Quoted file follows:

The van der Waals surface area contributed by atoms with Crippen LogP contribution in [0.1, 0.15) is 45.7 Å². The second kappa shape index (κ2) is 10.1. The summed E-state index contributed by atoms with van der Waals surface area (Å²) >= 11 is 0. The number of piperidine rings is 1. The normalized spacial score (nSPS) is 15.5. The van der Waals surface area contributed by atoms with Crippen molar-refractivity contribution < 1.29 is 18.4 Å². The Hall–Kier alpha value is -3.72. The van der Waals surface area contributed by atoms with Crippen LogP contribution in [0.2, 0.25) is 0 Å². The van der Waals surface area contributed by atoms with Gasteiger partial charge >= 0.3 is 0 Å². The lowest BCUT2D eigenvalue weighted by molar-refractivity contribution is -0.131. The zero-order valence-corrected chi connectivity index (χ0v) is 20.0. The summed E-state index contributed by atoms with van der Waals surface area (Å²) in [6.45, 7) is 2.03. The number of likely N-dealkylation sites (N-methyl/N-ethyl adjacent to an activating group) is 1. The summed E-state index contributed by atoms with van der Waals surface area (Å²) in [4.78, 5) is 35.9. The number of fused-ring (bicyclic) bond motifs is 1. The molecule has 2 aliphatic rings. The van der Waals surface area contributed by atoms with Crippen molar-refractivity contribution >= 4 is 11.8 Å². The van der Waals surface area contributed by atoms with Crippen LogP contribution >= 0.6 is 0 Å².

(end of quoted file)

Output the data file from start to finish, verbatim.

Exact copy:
The van der Waals surface area contributed by atoms with Crippen LogP contribution in [0.1, 0.15) is 45.7 Å². The second kappa shape index (κ2) is 10.1. The summed E-state index contributed by atoms with van der Waals surface area (Å²) >= 11 is 0. The number of piperidine rings is 1. The normalized spacial score (nSPS) is 15.5. The van der Waals surface area contributed by atoms with Crippen molar-refractivity contribution < 1.29 is 18.4 Å². The Hall–Kier alpha value is -3.72. The van der Waals surface area contributed by atoms with Crippen LogP contribution in [0.2, 0.25) is 0 Å². The van der Waals surface area contributed by atoms with Gasteiger partial charge >= 0.3 is 0 Å². The lowest BCUT2D eigenvalue weighted by molar-refractivity contribution is -0.131. The zero-order valence-corrected chi connectivity index (χ0v) is 20.0. The summed E-state index contributed by atoms with van der Waals surface area (Å²) in [6.45, 7) is 2.03. The number of likely N-dealkylation sites (N-methyl/N-ethyl adjacent to an activating group) is 1. The summed E-state index contributed by atoms with van der Waals surface area (Å²) in [4.78, 5) is 35.9. The number of fused-ring (bicyclic) bond motifs is 1. The molecule has 2 aliphatic rings. The van der Waals surface area contributed by atoms with Crippen molar-refractivity contribution >= 4 is 11.8 Å². The van der Waals surface area contributed by atoms with Crippen LogP contribution >= 0.6 is 0 Å².